Fred went to West Point with a good grounding in what it meant to be a leader. He graduated with the ability to apply the values he’d grown up with. After his time as a platoon leader at Fort Hood, he became an Executive Officer in an equipment and automotive supply company and was the second in charge after the company commander. Then as the Berlin Wall came down, the government decided to offer buyouts to officers who wanted to leave the military early. Fred had loved his time there but knew he didn’t want to make it a career. He left after four years and headed out to put his engineering degree to work.

“We’d get up at 5 o’clock in the morning and would be out there rowing on the river. We were outdoors and on many mornings it would appear as if we were gliding on glass. It was wonderful,” reminisces Fred. “In my second year, we won the World MBA Rowing Championships up in Boston.”

His first job was with an engineering consulting firm in Fort Worth that worked on nuclear power plants. He began as an engineer and was working on design modifications and testing safety systems. Over time he began managing projects and making sales to utility companies and plant managers. Fred learned a lot after five years there but since there wasn’t much potential for moving up Fred decided he wanted to learn more about business. He left to attend the Wharton School of Business on a full-time basis.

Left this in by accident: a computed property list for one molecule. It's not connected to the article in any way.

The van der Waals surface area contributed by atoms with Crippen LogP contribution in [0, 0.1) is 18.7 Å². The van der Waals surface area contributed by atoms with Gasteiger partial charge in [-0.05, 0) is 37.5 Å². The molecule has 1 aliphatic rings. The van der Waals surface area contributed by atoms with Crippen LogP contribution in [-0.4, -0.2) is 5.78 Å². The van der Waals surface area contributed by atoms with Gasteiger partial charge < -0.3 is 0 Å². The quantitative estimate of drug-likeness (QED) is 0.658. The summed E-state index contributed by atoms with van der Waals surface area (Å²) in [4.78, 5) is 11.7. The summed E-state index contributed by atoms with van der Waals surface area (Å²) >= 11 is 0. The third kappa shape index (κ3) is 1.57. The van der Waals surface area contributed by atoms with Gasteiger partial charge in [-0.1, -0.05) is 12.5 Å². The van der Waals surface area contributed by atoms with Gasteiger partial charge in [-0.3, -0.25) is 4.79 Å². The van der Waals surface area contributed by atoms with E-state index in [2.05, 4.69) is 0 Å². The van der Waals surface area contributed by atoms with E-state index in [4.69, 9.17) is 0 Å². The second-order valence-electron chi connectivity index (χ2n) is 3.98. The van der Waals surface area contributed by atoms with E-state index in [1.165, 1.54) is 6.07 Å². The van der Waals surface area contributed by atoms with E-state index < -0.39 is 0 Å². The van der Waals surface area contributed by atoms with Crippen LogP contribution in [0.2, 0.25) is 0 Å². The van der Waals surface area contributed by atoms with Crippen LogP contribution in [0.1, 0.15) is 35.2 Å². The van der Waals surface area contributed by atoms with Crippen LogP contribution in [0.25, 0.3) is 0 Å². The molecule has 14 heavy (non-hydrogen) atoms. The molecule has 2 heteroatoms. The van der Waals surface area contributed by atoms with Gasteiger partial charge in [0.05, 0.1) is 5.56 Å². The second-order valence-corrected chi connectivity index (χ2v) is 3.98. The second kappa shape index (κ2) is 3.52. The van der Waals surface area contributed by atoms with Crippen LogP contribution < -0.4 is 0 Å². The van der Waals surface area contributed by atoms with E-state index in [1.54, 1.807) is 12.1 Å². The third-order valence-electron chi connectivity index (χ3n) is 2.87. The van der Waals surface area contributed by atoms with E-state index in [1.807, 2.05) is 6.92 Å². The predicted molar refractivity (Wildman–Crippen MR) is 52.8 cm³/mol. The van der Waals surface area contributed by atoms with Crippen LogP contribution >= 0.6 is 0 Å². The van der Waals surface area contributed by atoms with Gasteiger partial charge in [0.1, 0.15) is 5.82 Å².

At Wharton, he majored in finance and marketing. “Wharton’s known for its finance school so it made sense to major in finance. Plus, as an engineer, I was already comfortable with numbers,” explains Fred. “And I majored in marketing because of its role in helping to drive sales. You must grow revenue to run a business successfully.” For two years, Fred lived in Centre City, Philadelphia and would ride his bike to school. He also joined Wharton’s rowing crew. “That was a blast. We’d get up at 5 o’clock in the morning and would be out there rowing on the river. We were outdoors and on many mornings it would appear as if we were gliding on glass. It was wonderful,” reminisces Fred. “In my second year, we won the World MBA Rowing Championships up in Boston.”